The drive to turn them can be reasonably direct for example in the form of water and air turbines or indirect via a heat engine with the heat being produced for example by gas, oil, coal or nuclear energy.
While there is a mechanical loss in converting the available potential energy of the water or wind energy into electrical power, as there is no production of CO2 involved in the process these are considered to be very ‘green’. With heat engines in addition to mechanical losses there are thermodynamic considerations which further limit quite substantially the conversion of available energy in the heating material, to the electrical output. With regard gas, oil and coal in producing heat considerable quantities of CO2 are produced so the process is not very ‘green’ and there are also losses in the burning process to produce heat. With nuclear energy providing the heat, while there is no CO2 produced the by-products of the nuclear process are very difficult to handle and dispose of because of their toxic nature which puts their ‘green’ credentials in some considerable doubt.
To try and explain simply why producing electrical energy from a heat driven machine (car and aircraft engines included ) the general idea of the processes involved need to be considered. A so called working fluid (water/steam in the case of electrical steam turbines and air in engines including gas turbines) needs to be heated to cause it to expand and be able to push the turbine or engine around. Once it has done the work of turning the device this hot (water/steam) or hot gas needs to be removed to make way for the next lot. While engines and gas turbines discard the mixture of hot air and combustion products, the steam turbine needs to condense the discarded steam to return it to the boiler as water using devices such as cooling towers. Hence it can be seen that in addition to heat losses in the boiler itself a lot of heat is simply discarded into the atmosphere.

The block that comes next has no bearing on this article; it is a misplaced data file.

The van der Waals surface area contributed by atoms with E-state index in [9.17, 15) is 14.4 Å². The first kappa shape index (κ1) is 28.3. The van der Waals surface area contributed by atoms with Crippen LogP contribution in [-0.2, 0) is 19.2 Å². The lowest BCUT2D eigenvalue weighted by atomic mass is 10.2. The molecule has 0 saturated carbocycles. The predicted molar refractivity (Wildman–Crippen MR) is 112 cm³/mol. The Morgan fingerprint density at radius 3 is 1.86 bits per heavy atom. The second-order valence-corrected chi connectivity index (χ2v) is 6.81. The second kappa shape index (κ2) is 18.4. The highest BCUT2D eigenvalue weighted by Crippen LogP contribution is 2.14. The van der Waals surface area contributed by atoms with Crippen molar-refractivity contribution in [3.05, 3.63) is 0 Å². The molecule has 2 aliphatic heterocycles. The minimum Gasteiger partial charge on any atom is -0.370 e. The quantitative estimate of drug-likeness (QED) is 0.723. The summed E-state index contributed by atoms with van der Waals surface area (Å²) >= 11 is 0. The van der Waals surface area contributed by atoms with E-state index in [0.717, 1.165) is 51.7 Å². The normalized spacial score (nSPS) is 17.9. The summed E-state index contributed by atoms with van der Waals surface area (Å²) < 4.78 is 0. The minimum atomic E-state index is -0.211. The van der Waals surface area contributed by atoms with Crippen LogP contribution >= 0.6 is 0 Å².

Equipment does employ heat saving procedures to reduce this waste but particularly with isolated power stations more use of the heat which is lost in the cooling process cannot be made. For instance if the power station were located close to a town use could be made of the heat wasted to provide hot water at a temperature useful for domestic purpose. So called total heat system are used in factory type situations.
Further losses are encountered with electrical energy in distributing it around the country. To try and reduce these losses very high voltages are used which lead to the wires distributing the power not getting so hot and wasting power but they do mean large pylons in the countryside.
It is hoped that this explains to some extent why electrical energy is more expensive to buy than other forms. If you only want heat energy then it is cheaper to just burn the fuel as efficiently as possible. However if you require mechanical work (vacuum cleaner and other motor driven tools) or convenience products such as lighting, TV, microwave etc. then electrical energy is required. To use electrical energy for heating (except for items like heat pumps) is particularly wasteful on CO2 production and money as in effect you waste quite a lot of heat to the atmosphere that was originally available in the gas, oil or coal.
Article by a site contributor called David, thanks, David!